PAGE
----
|First row (L to R): Jasmina Zivanovic (postdoc), Dunja Petrovic (PhD student), Emilia Kouroussis (PhD student), Biljana Bursac (postdoc), Sonja Schott-Roux (research engineer)
Second row: Milos Filipovic
The Signaling by Gasotransmitters group was formed in 2016 when Dr. Filipovic moved from Friedrich-Alexander University Erlangen-Nuremberg to join the Institut de Biochimie et Génétique Cellulaires - UMR 5095 (IBGC) at the French National Center for Scientific Research (CNRS) and University of Bordeaux. Young, dynamic, international and interdisciplinary, our group brings together medicinal chemists, biologists and biochemists that work on understanding how posttranslational modifications of cysteine control cellular functions.
Signaling by gaseous molecules started with the discovery of physiological roles of nitric oxide (NO) and then expanded to carbon monoxide and recently to hydrogen sulfide (H2S). Prior to moving to France, our team was particularly interested in cross-talk between NO and hydrogen sulfide, which led to the discovery of several small bioinorganic molecules that could have new physiological functions such as HSNO2, HSNO and HNO. By using sensitive chemical and biochemical analytical methods, knock-out mouse models, electrophysiology and high-resolution mass spectrometry we demonstrated the NO+H2S-dependent formation of HNO results in activation of TRPA1-CGRP cascade for neurovascular control of blood pressure.
In the past couple of years, we have become more focused on understanding how H2S controls cellular function via protein persulfidation (or S-sulfhydration). In order to really understand their role in signaling, one must selectively label protein persulfides, and that represents a major obstacle due to their instability and similarity to cysteine residues. Our team uses a chemistry-driven approach to solve complex biological problems and therefore combines inorganic and organic chemistry with biochemistry and cell biology to design new tools to study H2S signalling. For example, we developed a new method to selectively label protein persulfides, and this approach helped us understand how PSSH levels are controlled in the cells. Our results pointed out that one of the main causes of persulfide formation is the reaction of sulfenic acids with H2S. Furthermore, just as phosphorylation is controlled by dephosphorylation, persulfidation is controlled by depersulfidation. Using our improved tag-switch method we could show that thioredoxin system efficiently cleaves persulfides in cells and humans.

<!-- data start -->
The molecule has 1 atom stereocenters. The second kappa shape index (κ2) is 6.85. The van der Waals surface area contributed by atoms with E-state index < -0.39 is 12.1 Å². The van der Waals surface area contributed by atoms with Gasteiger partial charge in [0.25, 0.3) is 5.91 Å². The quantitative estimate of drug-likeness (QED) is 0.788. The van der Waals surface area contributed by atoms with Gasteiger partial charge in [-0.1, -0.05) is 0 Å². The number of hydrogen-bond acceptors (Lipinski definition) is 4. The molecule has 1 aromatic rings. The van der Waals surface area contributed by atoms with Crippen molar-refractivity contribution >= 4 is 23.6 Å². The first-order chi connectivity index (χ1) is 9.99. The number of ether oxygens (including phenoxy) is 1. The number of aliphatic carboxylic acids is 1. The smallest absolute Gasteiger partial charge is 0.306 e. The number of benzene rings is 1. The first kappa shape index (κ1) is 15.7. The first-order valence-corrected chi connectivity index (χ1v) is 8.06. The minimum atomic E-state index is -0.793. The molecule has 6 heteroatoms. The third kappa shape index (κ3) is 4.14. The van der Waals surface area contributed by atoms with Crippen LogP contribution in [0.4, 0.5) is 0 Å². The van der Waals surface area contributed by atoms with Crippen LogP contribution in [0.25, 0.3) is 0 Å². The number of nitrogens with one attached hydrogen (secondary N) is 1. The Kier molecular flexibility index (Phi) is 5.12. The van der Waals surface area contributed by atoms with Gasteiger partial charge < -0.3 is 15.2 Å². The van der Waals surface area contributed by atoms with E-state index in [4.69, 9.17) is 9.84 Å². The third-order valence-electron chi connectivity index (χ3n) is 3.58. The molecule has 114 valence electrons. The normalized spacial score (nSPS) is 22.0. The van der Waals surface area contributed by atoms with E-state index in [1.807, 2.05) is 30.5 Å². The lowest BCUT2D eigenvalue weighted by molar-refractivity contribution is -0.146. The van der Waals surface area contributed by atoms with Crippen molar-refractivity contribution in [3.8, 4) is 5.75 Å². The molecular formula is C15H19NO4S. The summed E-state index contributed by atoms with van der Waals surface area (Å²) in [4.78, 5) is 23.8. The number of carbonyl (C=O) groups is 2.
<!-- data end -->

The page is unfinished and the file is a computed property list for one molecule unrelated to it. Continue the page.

Our current work strongly suggests that persulfidation is an evolutionarily conserved modification (from bacteria to humans) controlled by the transsulfuration pathway and cysteine catabolism. Being a young group that consists of young researchers, we embarked on a journey of deciphering how to stay “forever young”. Combining the work on C. elegans, D. melanogaster, mice and humans we are trying to understand how H2S controls aging and how aging controls H2S levels, hoping to come up with pharmacological interventions to slow down the aging process. It appears that beneficial effects of dietary/calorie restriction are directly linked to the persulfidation levels.
Despite existing for only a couple of years, our team has already managed to obtain ATIP-Avenir, Idex Junior Chair and Équipes FRM labels. As we tend to use a multidisciplinary approach in our research, which combines the use of all available techniques, improvement of existing techniques, and the creation of the new ones, we strongly rely on our collaborations with researchers from around the world (USA, UK, Germany, Spain, Uruguay, Sweden, Serbia).
Besides working hard, we tend to regularly enjoy the advantages of being in the world wine capital, combining local “Entre-deux-mers” with oysters from Arcachon or “Saint-Emillion” with “magret de canard”. Whether because of that or our scientific expertise, we are constantly hosting the researchers coming from different countries, which we always enjoy.